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Money & Dating #2

Use discretion in your money matters. Be true to who you are – financially and otherwise – but don’t share financial specifics with people unnecessarily. In a new relationship, you don’t need to reveal your finances until things start to get serious. So what does that look like from a monetary perspective?

People who are in a dating relationship often want to do special things together and impress each other. But it’s not a good idea to have your couples activities break a reasonable budget for you. That’s part of being honest with the person you’re dating. It’s a problem to start a relationship being someone you’re not financially. If your income supports a fast food budget, don’t lead a significant other to believe that fine dining is a regular expectation. And it’s certainly acceptable to say that a particular activity is too pricy or to suggest a less expensive activity.

A trip together, which is often a step in getting more serious, can be telling in terms of how you each prioritize financially. What type of lodging, meals while you’re traveling, and activities do you each want? How do you divide expenses? Equally? Maybe one of you pays for the hotel and the other buys meals. It’s a good indication of how you each handle finances.

When a relationship turns serious, think about sharing financial details. I you’re going to get married or move in together, you definitely need to know if your significant other can responsibly manage joint finances. If you both work and will share expenses, you need to know each other’s income. If you  make substantially different incomes, you need to decide how to share joint expenses. Will you split housing costs proportionate to income or equally? For instance, if you make $5,000 a month and your significant other makes $2,500 a month, you could split big expenses with you paying two-thirds and your partner one-third, you could divide the expenses equally, or some other method. Perhaps you pay housing and your significant other pays utilities and buys groceries.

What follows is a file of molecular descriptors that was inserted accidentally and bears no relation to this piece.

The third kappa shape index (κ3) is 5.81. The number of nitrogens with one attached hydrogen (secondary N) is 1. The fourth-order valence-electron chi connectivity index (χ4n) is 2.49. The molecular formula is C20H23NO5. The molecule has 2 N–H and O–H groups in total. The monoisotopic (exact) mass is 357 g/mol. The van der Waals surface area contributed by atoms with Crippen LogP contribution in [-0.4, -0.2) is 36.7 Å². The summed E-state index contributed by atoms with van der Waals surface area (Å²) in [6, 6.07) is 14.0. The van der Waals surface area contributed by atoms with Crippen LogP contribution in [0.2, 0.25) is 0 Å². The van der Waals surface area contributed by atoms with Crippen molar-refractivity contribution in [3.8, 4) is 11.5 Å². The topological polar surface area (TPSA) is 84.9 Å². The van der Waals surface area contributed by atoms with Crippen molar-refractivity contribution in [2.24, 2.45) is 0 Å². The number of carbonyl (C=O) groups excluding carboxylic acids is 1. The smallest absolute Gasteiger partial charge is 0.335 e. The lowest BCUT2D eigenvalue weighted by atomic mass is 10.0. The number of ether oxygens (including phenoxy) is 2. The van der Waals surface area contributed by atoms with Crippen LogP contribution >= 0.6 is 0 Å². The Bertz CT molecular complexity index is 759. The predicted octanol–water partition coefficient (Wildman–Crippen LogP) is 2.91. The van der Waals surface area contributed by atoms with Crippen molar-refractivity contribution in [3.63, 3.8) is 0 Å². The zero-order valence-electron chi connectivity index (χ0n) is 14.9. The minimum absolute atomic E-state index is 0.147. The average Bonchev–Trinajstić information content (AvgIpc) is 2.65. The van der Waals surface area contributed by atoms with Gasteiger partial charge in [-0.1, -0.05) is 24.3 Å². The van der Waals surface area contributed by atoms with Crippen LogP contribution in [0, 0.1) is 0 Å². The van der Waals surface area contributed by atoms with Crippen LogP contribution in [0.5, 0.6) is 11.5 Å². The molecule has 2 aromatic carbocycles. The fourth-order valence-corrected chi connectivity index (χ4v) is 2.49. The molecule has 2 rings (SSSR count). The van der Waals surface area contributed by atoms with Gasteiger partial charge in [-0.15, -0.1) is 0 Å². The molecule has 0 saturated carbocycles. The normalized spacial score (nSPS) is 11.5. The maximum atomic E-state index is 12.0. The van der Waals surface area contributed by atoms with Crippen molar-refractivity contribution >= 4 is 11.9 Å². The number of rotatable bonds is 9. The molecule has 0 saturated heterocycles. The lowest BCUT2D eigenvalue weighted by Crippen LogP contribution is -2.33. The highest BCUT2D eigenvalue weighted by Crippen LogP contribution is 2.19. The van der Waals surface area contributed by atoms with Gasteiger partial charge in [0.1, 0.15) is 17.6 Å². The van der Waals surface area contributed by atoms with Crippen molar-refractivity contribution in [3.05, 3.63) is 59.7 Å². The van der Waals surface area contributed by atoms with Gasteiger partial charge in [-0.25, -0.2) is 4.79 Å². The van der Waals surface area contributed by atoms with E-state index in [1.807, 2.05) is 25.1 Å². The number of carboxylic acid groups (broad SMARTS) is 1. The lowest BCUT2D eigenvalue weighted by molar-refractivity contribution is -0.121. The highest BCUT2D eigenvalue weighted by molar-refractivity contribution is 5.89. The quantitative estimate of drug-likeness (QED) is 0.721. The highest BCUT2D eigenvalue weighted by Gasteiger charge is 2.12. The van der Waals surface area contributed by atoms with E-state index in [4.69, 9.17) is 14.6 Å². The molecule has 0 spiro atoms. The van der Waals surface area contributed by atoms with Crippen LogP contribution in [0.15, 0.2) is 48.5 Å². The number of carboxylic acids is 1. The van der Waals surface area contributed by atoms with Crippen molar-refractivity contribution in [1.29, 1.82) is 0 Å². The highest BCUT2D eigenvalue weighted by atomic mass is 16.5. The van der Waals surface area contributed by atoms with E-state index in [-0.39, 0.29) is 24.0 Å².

While it might seem unromantic, documenting financial obligations before you move in or get married is wise. If you can’t talk about difficult financial issues when the relationship is growing, it’ll be more difficult if you aren’t getting along later. If you decide to sign a financial agreement, be prepared to share information in the form of official documents – account statements, tax returns, pay statements. You should each have advice from an attorney and sign your agreement in front of a notary.

Relationships aren’t about money – or they shouldn’t be. You don’t want to buy affection. If you impress a love interest with expensive dates and gifts, you won’t know if the attraction is to you or to the money. And if you get into a relationship for money, you might just end up earning every penny.

-Linda Leitz